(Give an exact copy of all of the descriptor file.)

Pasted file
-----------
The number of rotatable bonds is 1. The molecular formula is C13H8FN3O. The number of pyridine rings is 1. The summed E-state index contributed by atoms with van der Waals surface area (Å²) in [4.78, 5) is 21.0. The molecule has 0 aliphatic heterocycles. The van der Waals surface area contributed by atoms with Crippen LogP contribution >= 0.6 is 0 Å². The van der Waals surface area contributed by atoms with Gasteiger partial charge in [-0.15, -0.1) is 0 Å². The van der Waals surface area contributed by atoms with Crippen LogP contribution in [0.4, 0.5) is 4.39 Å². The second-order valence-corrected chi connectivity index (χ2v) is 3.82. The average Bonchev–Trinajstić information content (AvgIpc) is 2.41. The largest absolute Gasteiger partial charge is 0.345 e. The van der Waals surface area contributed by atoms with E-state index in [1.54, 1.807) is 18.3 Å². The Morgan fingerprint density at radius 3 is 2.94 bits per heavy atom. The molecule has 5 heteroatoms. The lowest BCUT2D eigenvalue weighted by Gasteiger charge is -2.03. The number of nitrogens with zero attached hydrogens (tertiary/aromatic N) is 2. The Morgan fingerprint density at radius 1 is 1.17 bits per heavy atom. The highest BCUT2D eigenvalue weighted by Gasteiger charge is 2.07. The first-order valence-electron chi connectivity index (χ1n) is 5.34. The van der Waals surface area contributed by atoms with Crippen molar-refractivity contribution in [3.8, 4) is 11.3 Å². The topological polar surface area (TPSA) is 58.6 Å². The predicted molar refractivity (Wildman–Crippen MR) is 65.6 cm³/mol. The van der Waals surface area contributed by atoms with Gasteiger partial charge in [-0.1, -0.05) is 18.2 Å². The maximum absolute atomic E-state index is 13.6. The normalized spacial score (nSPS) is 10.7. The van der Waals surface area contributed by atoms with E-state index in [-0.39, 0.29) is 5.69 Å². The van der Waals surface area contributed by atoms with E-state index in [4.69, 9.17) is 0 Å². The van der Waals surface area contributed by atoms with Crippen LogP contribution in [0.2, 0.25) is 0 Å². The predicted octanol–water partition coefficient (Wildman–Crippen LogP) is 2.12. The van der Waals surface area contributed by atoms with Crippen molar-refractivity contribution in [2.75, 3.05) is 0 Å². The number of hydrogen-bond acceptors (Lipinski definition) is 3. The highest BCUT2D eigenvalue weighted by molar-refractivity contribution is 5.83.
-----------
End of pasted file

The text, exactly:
The number of rotatable bonds is 1. The molecular formula is C13H8FN3O. The number of pyridine rings is 1. The summed E-state index contributed by atoms with van der Waals surface area (Å²) in [4.78, 5) is 21.0. The molecule has 0 aliphatic heterocycles. The van der Waals surface area contributed by atoms with Crippen LogP contribution >= 0.6 is 0 Å². The van der Waals surface area contributed by atoms with Gasteiger partial charge in [-0.15, -0.1) is 0 Å². The van der Waals surface area contributed by atoms with Crippen LogP contribution in [0.4, 0.5) is 4.39 Å². The second-order valence-corrected chi connectivity index (χ2v) is 3.82. The average Bonchev–Trinajstić information content (AvgIpc) is 2.41. The largest absolute Gasteiger partial charge is 0.345 e. The van der Waals surface area contributed by atoms with E-state index in [1.54, 1.807) is 18.3 Å². The Morgan fingerprint density at radius 3 is 2.94 bits per heavy atom. The molecule has 5 heteroatoms. The lowest BCUT2D eigenvalue weighted by Gasteiger charge is -2.03. The number of nitrogens with zero attached hydrogens (tertiary/aromatic N) is 2. The Morgan fingerprint density at radius 1 is 1.17 bits per heavy atom. The highest BCUT2D eigenvalue weighted by Gasteiger charge is 2.07. The first-order valence-electron chi connectivity index (χ1n) is 5.34. The van der Waals surface area contributed by atoms with Crippen molar-refractivity contribution in [3.8, 4) is 11.3 Å². The topological polar surface area (TPSA) is 58.6 Å². The predicted molar refractivity (Wildman–Crippen MR) is 65.6 cm³/mol. The van der Waals surface area contributed by atoms with Gasteiger partial charge in [-0.1, -0.05) is 18.2 Å². The maximum absolute atomic E-state index is 13.6. The normalized spacial score (nSPS) is 10.7. The van der Waals surface area contributed by atoms with E-state index in [-0.39, 0.29) is 5.69 Å². The van der Waals surface area contributed by atoms with E-state index in [4.69, 9.17) is 0 Å². The van der Waals surface area contributed by atoms with Crippen LogP contribution in [0.2, 0.25) is 0 Å². The predicted octanol–water partition coefficient (Wildman–Crippen LogP) is 2.12. The van der Waals surface area contributed by atoms with Crippen molar-refractivity contribution in [2.75, 3.05) is 0 Å². The number of hydrogen-bond acceptors (Lipinski definition) is 3. The highest BCUT2D eigenvalue weighted by molar-refractivity contribution is 5.83.